Archaeological surveys unearth new knowledge about early Viking Age
Archaeological surveys at Bjørkum in Lærdal have unearthed more than 20 buildings, sheds, and tofts. This is probably also the largest find of bone material in one single locality from the Viking Age in Norway.
At Bjørkum, the conditions for the preservation of bones and other types of organic matter are extremely favourable. This has yielded a large and varied collection of objects and contributes to new knowledge about the Viking Age in Norway.
The excavations take place in connection with a new, projected road on the E 16 between Seltun and Stuvane. Archaeologists, botanists, and osteologists (who work with bone material) from Bergen Museum have from mid-June been trying to find traces of culture from the earliest part of the Viking Age at the farm Bjørkum. The excavation activities will continue up until the end of October.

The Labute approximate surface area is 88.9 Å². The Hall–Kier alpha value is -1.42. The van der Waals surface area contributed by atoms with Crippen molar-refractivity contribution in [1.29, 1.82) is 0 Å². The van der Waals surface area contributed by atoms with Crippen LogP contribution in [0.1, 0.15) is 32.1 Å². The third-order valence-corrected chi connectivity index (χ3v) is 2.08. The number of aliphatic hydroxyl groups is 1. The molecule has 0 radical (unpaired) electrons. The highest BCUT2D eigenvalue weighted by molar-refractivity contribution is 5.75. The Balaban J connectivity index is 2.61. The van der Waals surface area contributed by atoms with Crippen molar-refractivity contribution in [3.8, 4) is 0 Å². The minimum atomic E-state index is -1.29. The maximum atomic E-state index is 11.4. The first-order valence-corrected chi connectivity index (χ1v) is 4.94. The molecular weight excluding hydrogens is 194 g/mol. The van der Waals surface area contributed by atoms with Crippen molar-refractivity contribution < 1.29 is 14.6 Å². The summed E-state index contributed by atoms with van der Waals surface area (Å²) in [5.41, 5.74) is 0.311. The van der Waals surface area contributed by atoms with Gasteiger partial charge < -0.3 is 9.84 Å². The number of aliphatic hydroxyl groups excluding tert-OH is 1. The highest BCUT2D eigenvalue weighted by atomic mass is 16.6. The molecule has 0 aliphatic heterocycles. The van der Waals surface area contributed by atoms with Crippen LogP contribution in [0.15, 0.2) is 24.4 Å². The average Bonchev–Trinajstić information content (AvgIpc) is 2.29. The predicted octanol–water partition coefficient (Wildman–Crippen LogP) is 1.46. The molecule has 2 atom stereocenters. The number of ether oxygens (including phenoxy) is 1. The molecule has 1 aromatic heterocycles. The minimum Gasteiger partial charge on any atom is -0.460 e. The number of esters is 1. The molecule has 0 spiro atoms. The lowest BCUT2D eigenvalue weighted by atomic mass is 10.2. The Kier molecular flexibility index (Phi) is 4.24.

The material gives evidence of farm activities, but also an extensive craft production, included herein are productions of tools from bone and antlers, iron working, and textile production. The collected material consists of everyday utensils, personal belongings like fragments of dress ornaments and beads, and also specialised tools used in the production.
A number of fragments and also almost complete quernstones have been found. In addition to this, the presence of bones linked to slaughter and consumption is quite large. In all probability, more than 100 000 bones and bone fragments will be collected. This may represent the largest osteological material found up until the present time in one single Viking Age locality in Norway.